Taxes On Used Boats: Do I Need To Pay Tax On A Used Boat?

When budgeting or buying a used boat, it is essential to know if you need to pay any taxes on it at the sale or annually. In this article, we will see all the types of taxes one needs to pay while buying a “used” boat.

Generally, you will have to pay the sales tax while buying a used boat, along with the registration fee to register the boat under the new name. Most states (except a few) in the US have sales tax on a new or used vessel, which needs to be paid only once unless you lost the proof (receipt).

There are a lot of states that have varying laws about the sales tax and registration of boats, so read on for more information. Because the laws vary by state, be sure to search your own state’s laws to fully understand what you are required to pay before buying a used boat.

Types of Taxes On Used Boats

As previously mentioned, there is a sales tax to pay on a used boat in most states. If you buy a boat outside your state and move it into your state, you may be confused about where to pay the sales tax. Some states require that you pay the sales tax for the state you bought it in, and others want you to pay a tax when you bring it into their state.

For instance, if you bought a boat in Idaho, they require that you pay the sales tax there unless you qualify for an exemption. If you take the boat you bought in Idaho with you to Flordia; then they will need you to register your boat within 30 days. If you did not pay a sales tax on the boat when you bought it, they would collect it from you when you registered it with them. (Source)

You should not have to pay a sales tax twice. If you do not provide proof of the purchase and the sales tax that has already been paid, then your state may require you to pay the sales tax with them, even if you already paid because there was no record. To be safe and avoid paying sales tax twice, make sure you have receipts and proof of purchase. (Source)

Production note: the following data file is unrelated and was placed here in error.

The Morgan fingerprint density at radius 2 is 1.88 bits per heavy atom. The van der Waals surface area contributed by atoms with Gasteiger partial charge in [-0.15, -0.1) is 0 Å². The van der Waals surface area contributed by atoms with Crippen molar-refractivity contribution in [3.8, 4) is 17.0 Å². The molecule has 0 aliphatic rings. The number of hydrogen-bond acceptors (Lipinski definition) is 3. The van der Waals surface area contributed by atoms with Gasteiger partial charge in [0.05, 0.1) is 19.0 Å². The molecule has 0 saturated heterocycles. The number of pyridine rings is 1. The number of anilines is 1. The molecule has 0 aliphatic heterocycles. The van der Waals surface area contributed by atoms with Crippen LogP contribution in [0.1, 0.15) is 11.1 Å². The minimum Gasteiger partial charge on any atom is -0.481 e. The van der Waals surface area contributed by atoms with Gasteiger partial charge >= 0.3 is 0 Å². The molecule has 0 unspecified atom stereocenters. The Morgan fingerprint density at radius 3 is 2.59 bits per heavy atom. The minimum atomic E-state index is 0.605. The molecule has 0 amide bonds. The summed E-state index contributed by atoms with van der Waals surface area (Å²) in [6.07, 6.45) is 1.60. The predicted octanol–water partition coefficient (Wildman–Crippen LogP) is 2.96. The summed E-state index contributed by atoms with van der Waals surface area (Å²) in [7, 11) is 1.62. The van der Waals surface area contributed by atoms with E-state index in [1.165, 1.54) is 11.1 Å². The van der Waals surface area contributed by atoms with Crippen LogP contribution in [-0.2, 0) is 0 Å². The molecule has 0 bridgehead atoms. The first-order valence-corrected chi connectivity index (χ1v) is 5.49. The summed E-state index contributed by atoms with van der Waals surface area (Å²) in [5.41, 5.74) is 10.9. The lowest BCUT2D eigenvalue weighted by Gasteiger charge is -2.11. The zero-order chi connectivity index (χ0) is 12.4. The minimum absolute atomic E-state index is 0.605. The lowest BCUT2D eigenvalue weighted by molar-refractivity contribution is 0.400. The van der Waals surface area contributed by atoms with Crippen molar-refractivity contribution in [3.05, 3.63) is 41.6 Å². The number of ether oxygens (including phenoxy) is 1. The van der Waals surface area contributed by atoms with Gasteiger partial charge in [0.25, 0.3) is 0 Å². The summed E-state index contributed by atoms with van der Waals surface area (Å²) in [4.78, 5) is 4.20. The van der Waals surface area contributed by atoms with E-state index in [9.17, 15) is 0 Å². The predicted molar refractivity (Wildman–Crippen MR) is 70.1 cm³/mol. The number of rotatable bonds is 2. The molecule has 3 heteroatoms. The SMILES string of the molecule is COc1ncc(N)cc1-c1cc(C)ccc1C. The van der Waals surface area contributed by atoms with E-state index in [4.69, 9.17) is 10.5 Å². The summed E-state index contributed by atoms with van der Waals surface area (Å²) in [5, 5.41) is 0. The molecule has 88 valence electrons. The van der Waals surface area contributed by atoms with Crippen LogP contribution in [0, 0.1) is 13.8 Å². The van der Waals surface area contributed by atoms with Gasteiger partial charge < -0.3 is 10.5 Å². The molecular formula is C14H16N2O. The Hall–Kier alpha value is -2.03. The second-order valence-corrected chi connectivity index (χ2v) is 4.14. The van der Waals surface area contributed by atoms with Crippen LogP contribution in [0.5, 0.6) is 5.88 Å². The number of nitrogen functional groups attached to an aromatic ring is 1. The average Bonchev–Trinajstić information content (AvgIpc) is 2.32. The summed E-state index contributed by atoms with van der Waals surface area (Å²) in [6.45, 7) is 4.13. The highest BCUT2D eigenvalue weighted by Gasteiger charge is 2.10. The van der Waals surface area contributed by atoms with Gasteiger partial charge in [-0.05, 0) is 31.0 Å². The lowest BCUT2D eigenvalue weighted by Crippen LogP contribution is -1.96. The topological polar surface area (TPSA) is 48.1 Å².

Another tax you might have to pay is a use tax (similar to sales tax). The best way to understand this tax is through an example. If you buy a boat in Montana, where there is no sale tax law, you are not off of the hook. Once you bring the boat into your home state, you will be required to pay the use tax on it. Every state that has a sales tax also has a use tax. So, when you register the boat in Idaho, California, Flordia, and so on, you will have to pay the use tax simultaneously. (Source)

The last payment you will need to make on your boat when you initially purchase it is to register and title it in your state. Registration is required for every state, even those without sales tax or use tax laws. This is basically the same as registering your car. The process is just adjusted for boats, so if you understand the process for a car, then it is basically the same for a boat. But, here is a simple explanation if you do not understand. (Source)

In order for your boat to legally be allowed to be ridden on in the water, you need it registered, just like how you need your car registered in your state for you to drive it on the road. One exemption is if your boat is privately owned and you operate it on a private lake. In that case, it can only be operated on private property and not in public. (Source)

For more specifics on how your state handles boats and tax laws around boats, search your official state website to find information on boats, taxes, and registration. Or you can call your local government official office, and they can help you by providing information such as where you can go to get tax and registration settled for your boat.

How Boat Taxes Vary By State?

Every state has its own specific laws about sales tax, how much it is, how it applies, etc., and they all organize sales tax differently. It can apply to almost every product or apply to a list of products. Each state has its government and local government that determine some of these things regarding taxes, so how does each state handle it?

Most states operate using the same outline for their sales tax and use tax laws. The percents change per state, but overall the laws mean the same thing. So by understanding the first section, you will be able to understand how those laws pertain to each state.

Boat taxes, like sales tax and use tax, vary by state, firstly through the price. Some states have a higher sales tax than others, so depending on where you live, where you buy a boat, or where you register a boat, the prices can change.

For example, sales tax in California is 7.25%, in Arizona, it’s 5.6%, and in New York, it is 4.5%. You can look up the sales tax of your state if you do not know it already, and you can use that information to find out how much sales tax you will have to pay on your boat.

Another thing that might be different between states is when they need the sales tax by. For instance, some states want it when you first buy the used boat, but others need it within a certain time period. This can be for many reasons—if you buy through a private seller, and you pay the sales tax when you register the boat, then that is when they will need that by.